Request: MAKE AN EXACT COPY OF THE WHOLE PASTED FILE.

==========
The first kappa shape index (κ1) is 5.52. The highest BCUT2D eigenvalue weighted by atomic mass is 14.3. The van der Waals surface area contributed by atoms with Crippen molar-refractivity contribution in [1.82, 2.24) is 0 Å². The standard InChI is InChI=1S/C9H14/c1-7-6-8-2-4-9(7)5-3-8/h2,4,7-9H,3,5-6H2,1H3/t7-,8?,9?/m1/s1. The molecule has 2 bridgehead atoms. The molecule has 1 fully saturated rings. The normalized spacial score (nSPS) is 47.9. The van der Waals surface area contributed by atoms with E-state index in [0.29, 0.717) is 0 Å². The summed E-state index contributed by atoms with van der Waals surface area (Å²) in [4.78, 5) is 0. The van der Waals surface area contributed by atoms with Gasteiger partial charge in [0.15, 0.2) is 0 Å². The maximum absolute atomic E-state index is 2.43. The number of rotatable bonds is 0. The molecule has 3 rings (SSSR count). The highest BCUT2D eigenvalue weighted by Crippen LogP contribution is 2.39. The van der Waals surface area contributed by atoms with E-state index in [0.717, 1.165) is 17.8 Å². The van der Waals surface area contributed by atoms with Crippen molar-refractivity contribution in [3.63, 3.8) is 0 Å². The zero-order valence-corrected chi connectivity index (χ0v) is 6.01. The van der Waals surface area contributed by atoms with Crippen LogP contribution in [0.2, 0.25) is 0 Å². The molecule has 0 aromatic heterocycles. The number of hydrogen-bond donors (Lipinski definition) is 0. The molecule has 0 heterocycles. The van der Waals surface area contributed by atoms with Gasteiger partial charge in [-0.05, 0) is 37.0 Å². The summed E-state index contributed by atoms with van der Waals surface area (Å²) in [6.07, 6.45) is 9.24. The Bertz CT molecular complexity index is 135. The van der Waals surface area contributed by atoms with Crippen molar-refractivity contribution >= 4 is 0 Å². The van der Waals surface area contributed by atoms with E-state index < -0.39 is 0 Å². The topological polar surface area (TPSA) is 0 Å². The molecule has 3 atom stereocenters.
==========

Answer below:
The first kappa shape index (κ1) is 5.52. The highest BCUT2D eigenvalue weighted by atomic mass is 14.3. The van der Waals surface area contributed by atoms with Crippen molar-refractivity contribution in [1.82, 2.24) is 0 Å². The standard InChI is InChI=1S/C9H14/c1-7-6-8-2-4-9(7)5-3-8/h2,4,7-9H,3,5-6H2,1H3/t7-,8?,9?/m1/s1. The molecule has 2 bridgehead atoms. The molecule has 1 fully saturated rings. The normalized spacial score (nSPS) is 47.9. The van der Waals surface area contributed by atoms with E-state index in [0.29, 0.717) is 0 Å². The summed E-state index contributed by atoms with van der Waals surface area (Å²) in [4.78, 5) is 0. The van der Waals surface area contributed by atoms with Gasteiger partial charge in [0.15, 0.2) is 0 Å². The maximum absolute atomic E-state index is 2.43. The number of rotatable bonds is 0. The molecule has 3 rings (SSSR count). The highest BCUT2D eigenvalue weighted by Crippen LogP contribution is 2.39. The van der Waals surface area contributed by atoms with E-state index in [0.717, 1.165) is 17.8 Å². The van der Waals surface area contributed by atoms with Crippen molar-refractivity contribution in [3.63, 3.8) is 0 Å². The zero-order valence-corrected chi connectivity index (χ0v) is 6.01. The van der Waals surface area contributed by atoms with Crippen LogP contribution in [0.2, 0.25) is 0 Å². The molecule has 0 aromatic heterocycles. The number of hydrogen-bond donors (Lipinski definition) is 0. The molecule has 0 heterocycles. The van der Waals surface area contributed by atoms with Gasteiger partial charge in [-0.05, 0) is 37.0 Å². The summed E-state index contributed by atoms with van der Waals surface area (Å²) in [6.07, 6.45) is 9.24. The Bertz CT molecular complexity index is 135. The van der Waals surface area contributed by atoms with Crippen molar-refractivity contribution >= 4 is 0 Å². The van der Waals surface area contributed by atoms with E-state index < -0.39 is 0 Å². The topological polar surface area (TPSA) is 0 Å². The molecule has 3 atom stereocenters.